• Sunlight illuminates the top of historic Mission San José de Tumacácori church.

    Tumacácori

    National Historical Park Arizona

Mesquite Tree

Mesquite tree on Tumacácori Mission grounds
Velvet mesquite tree on Tumacácori Mission grounds
Photo by Anita Badertscher
 

The mesquite tree was extremely important to the O'odham people. The bean pods were an essential food staple. The hard wood is excellent as firewood and as a building material.

Both velvet and honey mesquites are found here at Tumacácori National Historical Park, with velvet mesquite being by far the most prevalent tree in the park.

 
Velvet mesquite pods

Velvet mesquite bean pods

Photo Courtesy of Tarleton University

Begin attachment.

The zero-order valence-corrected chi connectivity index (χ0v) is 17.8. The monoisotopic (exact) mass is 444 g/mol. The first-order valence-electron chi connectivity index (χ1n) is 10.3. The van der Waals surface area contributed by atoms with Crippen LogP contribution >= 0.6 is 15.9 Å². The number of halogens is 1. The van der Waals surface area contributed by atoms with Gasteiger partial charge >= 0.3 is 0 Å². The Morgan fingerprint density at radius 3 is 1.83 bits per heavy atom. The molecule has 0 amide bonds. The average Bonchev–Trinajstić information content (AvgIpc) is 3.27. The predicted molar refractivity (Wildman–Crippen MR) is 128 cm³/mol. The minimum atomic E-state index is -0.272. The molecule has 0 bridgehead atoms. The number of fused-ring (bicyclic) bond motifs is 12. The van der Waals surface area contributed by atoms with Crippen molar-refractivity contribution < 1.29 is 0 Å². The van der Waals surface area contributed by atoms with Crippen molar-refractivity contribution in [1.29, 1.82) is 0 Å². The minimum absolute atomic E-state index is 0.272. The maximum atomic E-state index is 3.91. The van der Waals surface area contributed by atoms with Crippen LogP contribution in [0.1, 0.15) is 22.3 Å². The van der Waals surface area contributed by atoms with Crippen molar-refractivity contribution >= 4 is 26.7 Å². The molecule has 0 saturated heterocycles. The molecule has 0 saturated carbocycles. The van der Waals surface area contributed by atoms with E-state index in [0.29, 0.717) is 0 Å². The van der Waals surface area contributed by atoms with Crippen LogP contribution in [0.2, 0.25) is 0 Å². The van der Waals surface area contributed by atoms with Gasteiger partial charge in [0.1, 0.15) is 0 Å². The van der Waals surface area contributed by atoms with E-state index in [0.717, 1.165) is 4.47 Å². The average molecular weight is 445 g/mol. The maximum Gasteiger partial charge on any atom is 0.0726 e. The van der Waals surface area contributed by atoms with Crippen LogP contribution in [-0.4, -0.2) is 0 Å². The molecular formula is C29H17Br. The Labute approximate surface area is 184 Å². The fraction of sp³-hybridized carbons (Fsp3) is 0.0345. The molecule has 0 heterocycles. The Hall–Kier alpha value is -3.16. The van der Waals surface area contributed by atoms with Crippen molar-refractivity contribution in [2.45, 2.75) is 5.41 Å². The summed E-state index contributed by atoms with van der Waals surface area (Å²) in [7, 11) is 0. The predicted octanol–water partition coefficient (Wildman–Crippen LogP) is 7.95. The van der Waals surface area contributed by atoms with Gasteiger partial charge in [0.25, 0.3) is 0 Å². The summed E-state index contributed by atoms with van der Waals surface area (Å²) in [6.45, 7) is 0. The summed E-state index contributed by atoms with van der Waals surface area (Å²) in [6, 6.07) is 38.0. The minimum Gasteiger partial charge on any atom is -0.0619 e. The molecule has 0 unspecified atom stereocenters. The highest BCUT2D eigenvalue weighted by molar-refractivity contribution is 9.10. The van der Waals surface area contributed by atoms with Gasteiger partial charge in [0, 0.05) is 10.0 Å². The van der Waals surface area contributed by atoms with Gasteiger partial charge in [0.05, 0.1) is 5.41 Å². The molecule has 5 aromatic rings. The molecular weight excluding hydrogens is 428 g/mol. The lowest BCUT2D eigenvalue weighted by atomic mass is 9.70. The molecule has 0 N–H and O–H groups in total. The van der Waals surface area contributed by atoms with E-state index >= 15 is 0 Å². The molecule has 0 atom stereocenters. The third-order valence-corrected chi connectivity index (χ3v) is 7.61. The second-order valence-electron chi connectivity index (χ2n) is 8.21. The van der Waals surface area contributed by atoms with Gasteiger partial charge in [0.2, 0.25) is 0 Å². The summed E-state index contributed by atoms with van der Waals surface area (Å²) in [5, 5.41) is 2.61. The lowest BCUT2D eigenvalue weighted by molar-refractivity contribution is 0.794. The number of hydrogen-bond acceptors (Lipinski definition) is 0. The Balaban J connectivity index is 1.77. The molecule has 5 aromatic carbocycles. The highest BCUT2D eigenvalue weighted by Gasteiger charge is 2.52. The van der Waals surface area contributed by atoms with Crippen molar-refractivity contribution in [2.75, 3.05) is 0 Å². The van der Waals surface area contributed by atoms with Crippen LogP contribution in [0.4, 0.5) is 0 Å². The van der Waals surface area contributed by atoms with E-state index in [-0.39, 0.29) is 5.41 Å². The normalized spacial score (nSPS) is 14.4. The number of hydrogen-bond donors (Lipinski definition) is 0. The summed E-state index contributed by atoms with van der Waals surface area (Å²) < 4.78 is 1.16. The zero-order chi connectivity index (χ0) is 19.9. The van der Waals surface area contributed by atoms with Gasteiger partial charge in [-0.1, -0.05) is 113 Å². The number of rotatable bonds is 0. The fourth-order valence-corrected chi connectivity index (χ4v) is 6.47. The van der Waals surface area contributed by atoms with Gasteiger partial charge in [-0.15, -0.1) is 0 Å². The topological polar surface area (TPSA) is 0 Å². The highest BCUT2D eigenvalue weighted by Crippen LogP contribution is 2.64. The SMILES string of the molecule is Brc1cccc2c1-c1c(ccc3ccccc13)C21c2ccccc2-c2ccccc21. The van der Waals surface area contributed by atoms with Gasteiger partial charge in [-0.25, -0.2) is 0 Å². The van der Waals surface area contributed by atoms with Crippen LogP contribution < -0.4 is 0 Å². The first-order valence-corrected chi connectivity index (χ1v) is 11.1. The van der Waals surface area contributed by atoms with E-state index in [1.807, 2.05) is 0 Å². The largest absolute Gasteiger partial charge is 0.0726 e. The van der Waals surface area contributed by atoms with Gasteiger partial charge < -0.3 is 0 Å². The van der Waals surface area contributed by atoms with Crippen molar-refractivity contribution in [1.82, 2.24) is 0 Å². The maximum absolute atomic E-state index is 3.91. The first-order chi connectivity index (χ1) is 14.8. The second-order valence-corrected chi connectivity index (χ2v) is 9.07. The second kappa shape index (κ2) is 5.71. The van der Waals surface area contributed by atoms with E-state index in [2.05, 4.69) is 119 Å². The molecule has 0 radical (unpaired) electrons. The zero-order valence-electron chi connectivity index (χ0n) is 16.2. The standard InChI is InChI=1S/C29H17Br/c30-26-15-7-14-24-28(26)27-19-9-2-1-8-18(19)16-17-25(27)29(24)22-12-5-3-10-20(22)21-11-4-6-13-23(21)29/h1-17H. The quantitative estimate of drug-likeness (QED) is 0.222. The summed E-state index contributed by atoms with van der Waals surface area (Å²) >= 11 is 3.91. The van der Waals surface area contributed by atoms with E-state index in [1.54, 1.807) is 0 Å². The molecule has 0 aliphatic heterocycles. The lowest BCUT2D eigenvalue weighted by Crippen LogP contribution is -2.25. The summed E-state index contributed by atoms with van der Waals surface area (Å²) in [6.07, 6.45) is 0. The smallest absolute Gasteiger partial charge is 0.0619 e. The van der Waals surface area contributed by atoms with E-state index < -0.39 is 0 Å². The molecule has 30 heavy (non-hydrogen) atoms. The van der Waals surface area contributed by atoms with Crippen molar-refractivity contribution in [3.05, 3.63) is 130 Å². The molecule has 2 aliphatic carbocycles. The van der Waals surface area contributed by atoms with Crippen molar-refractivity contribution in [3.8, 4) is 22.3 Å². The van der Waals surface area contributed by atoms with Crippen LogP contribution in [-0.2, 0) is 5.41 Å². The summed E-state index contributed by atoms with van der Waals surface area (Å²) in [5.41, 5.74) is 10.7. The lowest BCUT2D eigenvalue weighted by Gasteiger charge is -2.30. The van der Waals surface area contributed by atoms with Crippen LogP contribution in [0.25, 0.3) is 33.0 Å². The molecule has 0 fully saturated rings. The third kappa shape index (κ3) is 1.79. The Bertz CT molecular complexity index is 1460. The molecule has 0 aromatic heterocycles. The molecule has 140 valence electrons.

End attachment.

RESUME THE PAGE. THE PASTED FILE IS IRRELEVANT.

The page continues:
The mesquite bean can be cooked and eaten as a vegetable when fresh. Fully ripened and dried, the pod can be ground into a flour that is sweet and very high in protein.

Come visit this park and see the rare and protected riparian mesquite bosque habitat in person.

Did You Know?

Anza Expedition camp

Captain Juan Bautista de Anza of Tubac led over 300 people from here to the San Francisco Bay in 1775-76 to establish a Spanish colony and presidio there.